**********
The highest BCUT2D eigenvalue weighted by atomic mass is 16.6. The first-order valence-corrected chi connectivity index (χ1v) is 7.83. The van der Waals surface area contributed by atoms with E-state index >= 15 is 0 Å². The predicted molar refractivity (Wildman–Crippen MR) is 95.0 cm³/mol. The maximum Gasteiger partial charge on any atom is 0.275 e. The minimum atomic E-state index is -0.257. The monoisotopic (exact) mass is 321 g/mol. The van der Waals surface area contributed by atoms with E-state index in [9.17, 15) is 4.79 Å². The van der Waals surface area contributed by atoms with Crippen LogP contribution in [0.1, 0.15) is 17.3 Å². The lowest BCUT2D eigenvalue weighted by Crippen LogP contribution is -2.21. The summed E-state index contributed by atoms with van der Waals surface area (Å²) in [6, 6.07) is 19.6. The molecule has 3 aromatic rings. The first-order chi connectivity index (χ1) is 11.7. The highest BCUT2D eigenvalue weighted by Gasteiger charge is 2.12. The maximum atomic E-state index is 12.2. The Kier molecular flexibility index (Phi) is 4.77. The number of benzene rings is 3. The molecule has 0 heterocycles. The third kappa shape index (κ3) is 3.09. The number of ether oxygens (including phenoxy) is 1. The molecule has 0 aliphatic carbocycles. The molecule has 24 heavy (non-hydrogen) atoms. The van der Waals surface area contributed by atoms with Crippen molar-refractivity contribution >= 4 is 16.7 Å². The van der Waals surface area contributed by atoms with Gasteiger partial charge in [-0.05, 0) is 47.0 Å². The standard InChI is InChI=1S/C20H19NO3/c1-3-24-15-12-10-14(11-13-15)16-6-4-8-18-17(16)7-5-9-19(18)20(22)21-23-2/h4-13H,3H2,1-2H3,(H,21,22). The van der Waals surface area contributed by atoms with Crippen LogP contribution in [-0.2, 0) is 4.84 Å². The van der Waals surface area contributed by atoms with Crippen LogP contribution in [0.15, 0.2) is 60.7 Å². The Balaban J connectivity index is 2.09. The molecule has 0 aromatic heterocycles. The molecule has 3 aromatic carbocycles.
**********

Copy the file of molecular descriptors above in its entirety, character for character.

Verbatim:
The highest BCUT2D eigenvalue weighted by atomic mass is 16.6. The first-order valence-corrected chi connectivity index (χ1v) is 7.83. The van der Waals surface area contributed by atoms with E-state index >= 15 is 0 Å². The predicted molar refractivity (Wildman–Crippen MR) is 95.0 cm³/mol. The maximum Gasteiger partial charge on any atom is 0.275 e. The minimum atomic E-state index is -0.257. The monoisotopic (exact) mass is 321 g/mol. The van der Waals surface area contributed by atoms with E-state index in [9.17, 15) is 4.79 Å². The van der Waals surface area contributed by atoms with Crippen LogP contribution in [0.1, 0.15) is 17.3 Å². The lowest BCUT2D eigenvalue weighted by Crippen LogP contribution is -2.21. The summed E-state index contributed by atoms with van der Waals surface area (Å²) in [6, 6.07) is 19.6. The molecule has 3 aromatic rings. The first-order chi connectivity index (χ1) is 11.7. The highest BCUT2D eigenvalue weighted by Gasteiger charge is 2.12. The maximum atomic E-state index is 12.2. The Kier molecular flexibility index (Phi) is 4.77. The number of benzene rings is 3. The molecule has 0 heterocycles. The third kappa shape index (κ3) is 3.09. The number of ether oxygens (including phenoxy) is 1. The molecule has 0 aliphatic carbocycles. The molecule has 24 heavy (non-hydrogen) atoms. The van der Waals surface area contributed by atoms with Crippen molar-refractivity contribution >= 4 is 16.7 Å². The van der Waals surface area contributed by atoms with Gasteiger partial charge in [-0.05, 0) is 47.0 Å². The standard InChI is InChI=1S/C20H19NO3/c1-3-24-15-12-10-14(11-13-15)16-6-4-8-18-17(16)7-5-9-19(18)20(22)21-23-2/h4-13H,3H2,1-2H3,(H,21,22). The van der Waals surface area contributed by atoms with Crippen LogP contribution in [-0.2, 0) is 4.84 Å². The van der Waals surface area contributed by atoms with Crippen LogP contribution in [0.15, 0.2) is 60.7 Å². The Balaban J connectivity index is 2.09. The molecule has 0 aromatic heterocycles. The molecule has 3 aromatic carbocycles.